Deported Refugee Elian Gonzalez To Become a Cuban Lawmaker

Deported Refugee Elian Gonzalez To Become a Cuban Lawmaker

( – Controversy exploded, and a Cold War-era diplomatic and legal battle raged for months after a couple of fishermen found then-five-year-old Elián González floating off the coast of Ft. Lauderdale, Florida, on June 25, 1999. An international tug-of-war quickly ensued, with then-Cuban dictator Fidel Castro threatening to send armed guerrilla goon squads to kidnap the boy and return him to Cuba. Customs and Immigration authorities eventually deported him in June of 2000 after the US Supreme Court refused to grant an emergency petition filed by the boy’s Florida relatives. Fast forward 23 years and a recent news report out of Cuba indicates González is slated to become a lawmaker for the tiny Caribbean island.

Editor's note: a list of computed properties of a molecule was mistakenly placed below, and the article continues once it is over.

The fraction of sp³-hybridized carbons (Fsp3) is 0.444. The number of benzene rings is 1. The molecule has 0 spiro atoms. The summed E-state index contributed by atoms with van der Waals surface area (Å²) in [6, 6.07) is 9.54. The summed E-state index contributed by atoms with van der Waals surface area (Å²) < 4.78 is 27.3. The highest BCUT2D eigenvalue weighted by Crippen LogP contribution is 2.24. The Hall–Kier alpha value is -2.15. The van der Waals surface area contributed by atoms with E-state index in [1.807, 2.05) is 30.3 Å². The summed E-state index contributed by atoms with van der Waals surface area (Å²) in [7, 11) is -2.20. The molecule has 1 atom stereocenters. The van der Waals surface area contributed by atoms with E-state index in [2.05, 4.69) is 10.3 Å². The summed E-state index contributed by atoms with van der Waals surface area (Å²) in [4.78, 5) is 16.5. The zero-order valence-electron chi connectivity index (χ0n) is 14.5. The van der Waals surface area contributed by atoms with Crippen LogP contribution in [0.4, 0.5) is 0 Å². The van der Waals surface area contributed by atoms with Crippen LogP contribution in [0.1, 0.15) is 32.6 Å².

On February 7, the official newspaper of the Central Committee of Cuba’s Communist Party published a list of the incoming members of the country’s 470-seat national assembly, the Asamblea Nacional del Poder Popular.

Cuba is a one-party state, and elections are a formality in the country’s modern era. So, González is all but guaranteed a seat in the chamber. Continuing that trend, the assembly only meets twice a year. The 31-member Council of State, the Consejo de Estado, maintains control over the entirety of the legislative branch for the remainder of the year.

González quickly embraced Fidel Castro and his style of governance upon his return on June 28, 2000. Castro attended his seventh birthday celebration, and the boy later gave an interview with the CBS News program “60 Minutes,” saying the infamous dictator was “like a father” to him.

The Guardian recently reported that González joined the Young Communist Union of Cuba (Union de Jovenes Comunistas) shortly after completing junior high school in June 2008 and promptly entered military school. A local newspaper reported at the time he vowed loyalty to Fidel Castro and his brother, Raul Castro, who replaced him as president earlier that same year.

González graduated from a public university in 2016 and currently works as an industrial engineer for a state-run company.

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